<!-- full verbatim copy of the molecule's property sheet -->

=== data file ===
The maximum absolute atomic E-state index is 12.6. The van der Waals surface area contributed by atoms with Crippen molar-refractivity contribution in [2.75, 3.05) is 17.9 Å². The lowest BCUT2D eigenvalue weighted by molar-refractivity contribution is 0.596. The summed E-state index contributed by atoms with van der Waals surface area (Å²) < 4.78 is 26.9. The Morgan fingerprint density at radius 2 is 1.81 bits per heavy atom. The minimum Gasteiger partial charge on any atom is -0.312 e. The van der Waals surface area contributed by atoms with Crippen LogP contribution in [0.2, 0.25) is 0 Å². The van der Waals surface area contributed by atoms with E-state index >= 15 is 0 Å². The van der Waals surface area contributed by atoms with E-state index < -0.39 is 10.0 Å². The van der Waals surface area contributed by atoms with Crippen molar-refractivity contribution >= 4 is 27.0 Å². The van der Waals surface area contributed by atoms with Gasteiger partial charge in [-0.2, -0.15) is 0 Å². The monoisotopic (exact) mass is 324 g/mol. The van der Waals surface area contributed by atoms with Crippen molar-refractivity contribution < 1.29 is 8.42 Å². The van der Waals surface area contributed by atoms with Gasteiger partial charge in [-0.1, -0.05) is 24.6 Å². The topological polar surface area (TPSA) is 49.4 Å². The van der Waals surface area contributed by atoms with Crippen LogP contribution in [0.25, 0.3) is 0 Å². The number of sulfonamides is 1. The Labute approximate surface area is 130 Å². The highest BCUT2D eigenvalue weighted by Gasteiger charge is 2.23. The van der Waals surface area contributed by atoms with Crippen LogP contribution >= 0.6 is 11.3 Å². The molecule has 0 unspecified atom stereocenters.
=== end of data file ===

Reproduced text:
The maximum absolute atomic E-state index is 12.6. The van der Waals surface area contributed by atoms with Crippen molar-refractivity contribution in [2.75, 3.05) is 17.9 Å². The lowest BCUT2D eigenvalue weighted by molar-refractivity contribution is 0.596. The summed E-state index contributed by atoms with van der Waals surface area (Å²) < 4.78 is 26.9. The Morgan fingerprint density at radius 2 is 1.81 bits per heavy atom. The minimum Gasteiger partial charge on any atom is -0.312 e. The van der Waals surface area contributed by atoms with Crippen LogP contribution in [0.2, 0.25) is 0 Å². The van der Waals surface area contributed by atoms with E-state index >= 15 is 0 Å². The van der Waals surface area contributed by atoms with E-state index < -0.39 is 10.0 Å². The van der Waals surface area contributed by atoms with Crippen molar-refractivity contribution >= 4 is 27.0 Å². The van der Waals surface area contributed by atoms with Gasteiger partial charge in [-0.2, -0.15) is 0 Å². The monoisotopic (exact) mass is 324 g/mol. The van der Waals surface area contributed by atoms with Crippen molar-refractivity contribution < 1.29 is 8.42 Å². The van der Waals surface area contributed by atoms with Gasteiger partial charge in [-0.1, -0.05) is 24.6 Å². The topological polar surface area (TPSA) is 49.4 Å². The van der Waals surface area contributed by atoms with Crippen LogP contribution in [0.25, 0.3) is 0 Å². The number of sulfonamides is 1. The Labute approximate surface area is 130 Å². The highest BCUT2D eigenvalue weighted by Gasteiger charge is 2.23. The van der Waals surface area contributed by atoms with Crippen LogP contribution >= 0.6 is 11.3 Å². The molecule has 0 unspecified atom stereocenters.